The one-year limitation period runs from the latest of:

(A) The date on which the judgment became final by the conclusion of direct review or the expiration of the time for seeking such review;
(B) The date on which the impediment to filing an application created by State action in violation of the Constitution or laws of the United States is removed, if the applicant was prevented from filing by such State action;
(C) The date on which the constitutional right asserted was initially recognized by the Supreme Court, if the right has been newly recognized by the Supreme Court and made retroactively applicable to cases on collateral review; or
(D) The date on which the factual predicate of the claim or claims presented could have been discovered through the exercise of due diligence. 28 U.S.C. § 2244 (d)(1)(A)-(D).

Unless an applicant alleges facts that implicate subsections (B), (C), or (D), the limitation period ordinarily begins to run on the date the conviction becomes final. See Preston v. Gibson, 234 F.3d 1118, 1120 (10th Cir. 2000).

Tolling

The limitation period is tolled during the time "a properly filed application for State post-conviction or other collateral review with respect to the pertinent judgment or claim is pending." 28 U.S.C. §2244(d)(2). An application for post-conviction relief is properly filed "when its delivery and acceptance are in compliance with the applicable laws and rules governing filings.... for example, the form of the document, the time limits upon its delivery, the court and office in which it must be lodged, and the requisite filing fee." Burger v. Scott, 317 F.3d 1133, 1139 (10th Cir. 2003)(citing Artuz v. Bennett, 531 U.S. 4, 8 (2000)).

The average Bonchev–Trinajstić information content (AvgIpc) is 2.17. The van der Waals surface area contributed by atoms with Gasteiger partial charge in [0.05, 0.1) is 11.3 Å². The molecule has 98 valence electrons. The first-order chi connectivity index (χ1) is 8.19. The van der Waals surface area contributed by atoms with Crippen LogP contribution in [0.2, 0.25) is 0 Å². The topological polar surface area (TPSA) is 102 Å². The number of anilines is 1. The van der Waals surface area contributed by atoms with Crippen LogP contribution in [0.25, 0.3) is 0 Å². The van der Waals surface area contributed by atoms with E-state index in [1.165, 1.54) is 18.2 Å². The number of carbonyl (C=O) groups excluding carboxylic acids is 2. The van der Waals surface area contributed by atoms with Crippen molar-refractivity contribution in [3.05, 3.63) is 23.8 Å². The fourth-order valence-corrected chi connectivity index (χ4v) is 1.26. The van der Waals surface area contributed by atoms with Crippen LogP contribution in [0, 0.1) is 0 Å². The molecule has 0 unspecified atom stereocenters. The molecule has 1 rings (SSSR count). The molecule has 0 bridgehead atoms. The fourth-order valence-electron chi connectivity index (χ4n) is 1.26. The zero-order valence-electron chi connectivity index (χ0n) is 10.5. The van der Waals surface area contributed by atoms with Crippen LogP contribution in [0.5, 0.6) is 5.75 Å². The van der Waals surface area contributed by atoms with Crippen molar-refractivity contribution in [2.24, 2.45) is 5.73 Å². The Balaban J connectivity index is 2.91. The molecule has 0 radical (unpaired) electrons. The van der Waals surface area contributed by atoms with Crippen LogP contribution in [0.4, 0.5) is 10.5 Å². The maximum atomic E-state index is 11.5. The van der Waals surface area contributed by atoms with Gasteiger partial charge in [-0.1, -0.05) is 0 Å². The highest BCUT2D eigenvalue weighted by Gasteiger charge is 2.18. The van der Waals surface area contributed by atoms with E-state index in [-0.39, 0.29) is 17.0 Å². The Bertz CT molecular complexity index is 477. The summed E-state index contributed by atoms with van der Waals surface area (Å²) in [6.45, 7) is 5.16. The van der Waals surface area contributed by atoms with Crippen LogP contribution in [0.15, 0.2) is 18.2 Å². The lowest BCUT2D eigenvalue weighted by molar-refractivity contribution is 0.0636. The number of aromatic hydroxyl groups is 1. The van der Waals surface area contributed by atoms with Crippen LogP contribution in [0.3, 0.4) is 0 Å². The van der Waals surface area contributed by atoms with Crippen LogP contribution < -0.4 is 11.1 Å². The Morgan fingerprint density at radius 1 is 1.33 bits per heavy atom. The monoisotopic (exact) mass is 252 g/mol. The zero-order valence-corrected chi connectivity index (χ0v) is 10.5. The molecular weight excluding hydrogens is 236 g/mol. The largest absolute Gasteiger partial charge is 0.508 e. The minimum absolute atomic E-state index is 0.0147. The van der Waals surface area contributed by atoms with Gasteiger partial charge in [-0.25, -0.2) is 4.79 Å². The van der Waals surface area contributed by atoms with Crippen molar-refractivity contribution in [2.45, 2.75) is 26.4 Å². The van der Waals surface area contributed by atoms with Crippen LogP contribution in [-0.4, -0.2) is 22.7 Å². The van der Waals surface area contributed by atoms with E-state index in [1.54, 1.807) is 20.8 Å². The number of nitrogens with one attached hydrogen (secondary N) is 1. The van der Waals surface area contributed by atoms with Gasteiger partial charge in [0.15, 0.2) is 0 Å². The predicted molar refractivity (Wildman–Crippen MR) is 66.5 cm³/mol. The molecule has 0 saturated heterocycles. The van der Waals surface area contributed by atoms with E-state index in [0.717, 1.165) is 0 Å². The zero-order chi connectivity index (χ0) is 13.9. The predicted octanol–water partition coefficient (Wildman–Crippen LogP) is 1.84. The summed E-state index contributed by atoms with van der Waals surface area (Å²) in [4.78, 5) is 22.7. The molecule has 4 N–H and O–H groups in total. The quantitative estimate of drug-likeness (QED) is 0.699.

Also, in appropriate circumstances, the limitation period may be subject to equitable tolling. Such tolling is limited to "rare and exceptional circumstances." Gibson v. Klinger, 232 F.3d 799, 808 (10th Cir. 2000). "Generally, a litigant seeking equitable tolling bears the burden of establishing two elements: (1) that he has been pursuing his rights diligently, and (2) that some extraordinary circumstance stood in his way." Pace v. DiGuglielmo, 544 U.S. 408, 418 (2005).

Otherwise, a petitioner may avoid the time bar of the one-year period only by a showing of actual innocence. McQuiggin v. Perkins, ___ U.S. ___, ___, 133 S.Ct. 1924, 1931 (2013).

In petitioner's case, the limitation period began to run following the United States Supreme Court's denial of his petition for certiorari on June 5, 2006. Unless tolling is available, the limitation period expired on June 5, 2007.

Petitioner re-filed a motion for post-conviction relief pursuant to K.S.A. 60-1507 on July 5, 2007. As noted, the state district court dismissed the matter as untimely. Petitioner successfully pursued an appeal from the dismissal, and, upon remand, the district court found that he had been denied effective assistance of counsel. However, the state district court denied relief on the merits, and petitioner's appeal was denied. Oliver v. State, No. 87, 191, 2013 WL 2395273 (Kan.App. May 24, 2013)(unpublished opinion). The Kansas Supreme Court denied review on October 29, 2013.